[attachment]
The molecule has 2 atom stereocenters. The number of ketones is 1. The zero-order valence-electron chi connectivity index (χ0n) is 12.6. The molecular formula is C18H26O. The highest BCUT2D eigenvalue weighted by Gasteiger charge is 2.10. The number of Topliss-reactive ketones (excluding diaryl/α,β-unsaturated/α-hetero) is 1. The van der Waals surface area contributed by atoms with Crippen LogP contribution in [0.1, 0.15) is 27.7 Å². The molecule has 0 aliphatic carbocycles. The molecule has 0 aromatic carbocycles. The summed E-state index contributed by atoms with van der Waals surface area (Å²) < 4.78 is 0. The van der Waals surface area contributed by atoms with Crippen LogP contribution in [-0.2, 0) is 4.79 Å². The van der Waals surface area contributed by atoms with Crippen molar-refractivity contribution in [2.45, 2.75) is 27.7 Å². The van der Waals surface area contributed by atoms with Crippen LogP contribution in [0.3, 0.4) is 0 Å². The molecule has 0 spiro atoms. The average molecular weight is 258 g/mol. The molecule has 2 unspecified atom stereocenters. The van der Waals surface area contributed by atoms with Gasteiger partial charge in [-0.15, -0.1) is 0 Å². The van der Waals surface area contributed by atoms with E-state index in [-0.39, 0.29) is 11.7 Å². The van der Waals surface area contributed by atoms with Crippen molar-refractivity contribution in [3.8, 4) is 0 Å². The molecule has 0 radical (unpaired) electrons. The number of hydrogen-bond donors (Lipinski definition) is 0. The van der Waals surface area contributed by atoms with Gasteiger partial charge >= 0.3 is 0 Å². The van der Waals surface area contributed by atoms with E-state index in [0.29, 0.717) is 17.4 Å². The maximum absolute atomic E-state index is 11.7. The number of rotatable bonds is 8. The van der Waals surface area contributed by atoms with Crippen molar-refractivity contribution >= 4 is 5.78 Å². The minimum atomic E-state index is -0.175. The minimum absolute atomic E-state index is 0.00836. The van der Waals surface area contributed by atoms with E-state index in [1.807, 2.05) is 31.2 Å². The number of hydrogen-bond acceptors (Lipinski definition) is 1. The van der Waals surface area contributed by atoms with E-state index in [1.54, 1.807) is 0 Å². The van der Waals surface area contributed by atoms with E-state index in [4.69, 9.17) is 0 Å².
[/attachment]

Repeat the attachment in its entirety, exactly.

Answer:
The molecule has 2 atom stereocenters. The number of ketones is 1. The zero-order valence-electron chi connectivity index (χ0n) is 12.6. The molecular formula is C18H26O. The highest BCUT2D eigenvalue weighted by Gasteiger charge is 2.10. The number of Topliss-reactive ketones (excluding diaryl/α,β-unsaturated/α-hetero) is 1. The van der Waals surface area contributed by atoms with Crippen LogP contribution in [0.1, 0.15) is 27.7 Å². The molecule has 0 aliphatic carbocycles. The molecule has 0 aromatic carbocycles. The summed E-state index contributed by atoms with van der Waals surface area (Å²) < 4.78 is 0. The van der Waals surface area contributed by atoms with Crippen LogP contribution in [-0.2, 0) is 4.79 Å². The van der Waals surface area contributed by atoms with Crippen molar-refractivity contribution in [2.45, 2.75) is 27.7 Å². The van der Waals surface area contributed by atoms with Crippen LogP contribution in [0.3, 0.4) is 0 Å². The molecule has 0 spiro atoms. The average molecular weight is 258 g/mol. The molecule has 2 unspecified atom stereocenters. The van der Waals surface area contributed by atoms with Gasteiger partial charge in [-0.15, -0.1) is 0 Å². The van der Waals surface area contributed by atoms with E-state index in [-0.39, 0.29) is 11.7 Å². The van der Waals surface area contributed by atoms with Crippen molar-refractivity contribution in [3.8, 4) is 0 Å². The molecule has 0 radical (unpaired) electrons. The number of hydrogen-bond donors (Lipinski definition) is 0. The van der Waals surface area contributed by atoms with Gasteiger partial charge >= 0.3 is 0 Å². The van der Waals surface area contributed by atoms with E-state index in [0.29, 0.717) is 17.4 Å². The maximum absolute atomic E-state index is 11.7. The number of rotatable bonds is 8. The van der Waals surface area contributed by atoms with Crippen molar-refractivity contribution >= 4 is 5.78 Å². The minimum atomic E-state index is -0.175. The minimum absolute atomic E-state index is 0.00836. The van der Waals surface area contributed by atoms with E-state index in [1.807, 2.05) is 31.2 Å². The number of hydrogen-bond acceptors (Lipinski definition) is 1. The van der Waals surface area contributed by atoms with E-state index in [1.54, 1.807) is 0 Å². The van der Waals surface area contributed by atoms with E-state index in [4.69, 9.17) is 0 Å².